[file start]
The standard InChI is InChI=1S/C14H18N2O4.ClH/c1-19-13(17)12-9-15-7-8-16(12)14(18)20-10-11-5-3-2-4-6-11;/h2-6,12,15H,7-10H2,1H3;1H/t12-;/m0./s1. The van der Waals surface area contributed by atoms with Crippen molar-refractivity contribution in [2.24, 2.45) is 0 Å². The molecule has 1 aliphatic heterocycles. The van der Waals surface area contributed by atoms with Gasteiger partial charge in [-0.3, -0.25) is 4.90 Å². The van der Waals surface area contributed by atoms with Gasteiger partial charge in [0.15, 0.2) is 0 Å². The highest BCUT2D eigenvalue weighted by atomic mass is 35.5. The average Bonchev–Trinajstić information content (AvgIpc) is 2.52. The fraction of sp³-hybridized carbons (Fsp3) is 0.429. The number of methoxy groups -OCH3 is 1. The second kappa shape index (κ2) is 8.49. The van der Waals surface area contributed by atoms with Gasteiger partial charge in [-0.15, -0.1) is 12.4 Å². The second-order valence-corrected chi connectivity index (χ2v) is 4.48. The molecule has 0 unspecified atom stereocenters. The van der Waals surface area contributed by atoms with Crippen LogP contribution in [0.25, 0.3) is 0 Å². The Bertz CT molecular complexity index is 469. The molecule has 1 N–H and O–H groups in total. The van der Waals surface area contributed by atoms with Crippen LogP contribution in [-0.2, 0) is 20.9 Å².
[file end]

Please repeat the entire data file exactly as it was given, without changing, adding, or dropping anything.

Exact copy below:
The standard InChI is InChI=1S/C14H18N2O4.ClH/c1-19-13(17)12-9-15-7-8-16(12)14(18)20-10-11-5-3-2-4-6-11;/h2-6,12,15H,7-10H2,1H3;1H/t12-;/m0./s1. The van der Waals surface area contributed by atoms with Crippen molar-refractivity contribution in [2.24, 2.45) is 0 Å². The molecule has 1 aliphatic heterocycles. The van der Waals surface area contributed by atoms with Gasteiger partial charge in [-0.3, -0.25) is 4.90 Å². The van der Waals surface area contributed by atoms with Gasteiger partial charge in [0.15, 0.2) is 0 Å². The highest BCUT2D eigenvalue weighted by atomic mass is 35.5. The average Bonchev–Trinajstić information content (AvgIpc) is 2.52. The fraction of sp³-hybridized carbons (Fsp3) is 0.429. The number of methoxy groups -OCH3 is 1. The second kappa shape index (κ2) is 8.49. The van der Waals surface area contributed by atoms with Gasteiger partial charge in [-0.15, -0.1) is 12.4 Å². The second-order valence-corrected chi connectivity index (χ2v) is 4.48. The molecule has 0 unspecified atom stereocenters. The van der Waals surface area contributed by atoms with Crippen LogP contribution in [0.25, 0.3) is 0 Å². The Bertz CT molecular complexity index is 469. The molecule has 1 N–H and O–H groups in total. The van der Waals surface area contributed by atoms with Crippen LogP contribution in [-0.2, 0) is 20.9 Å².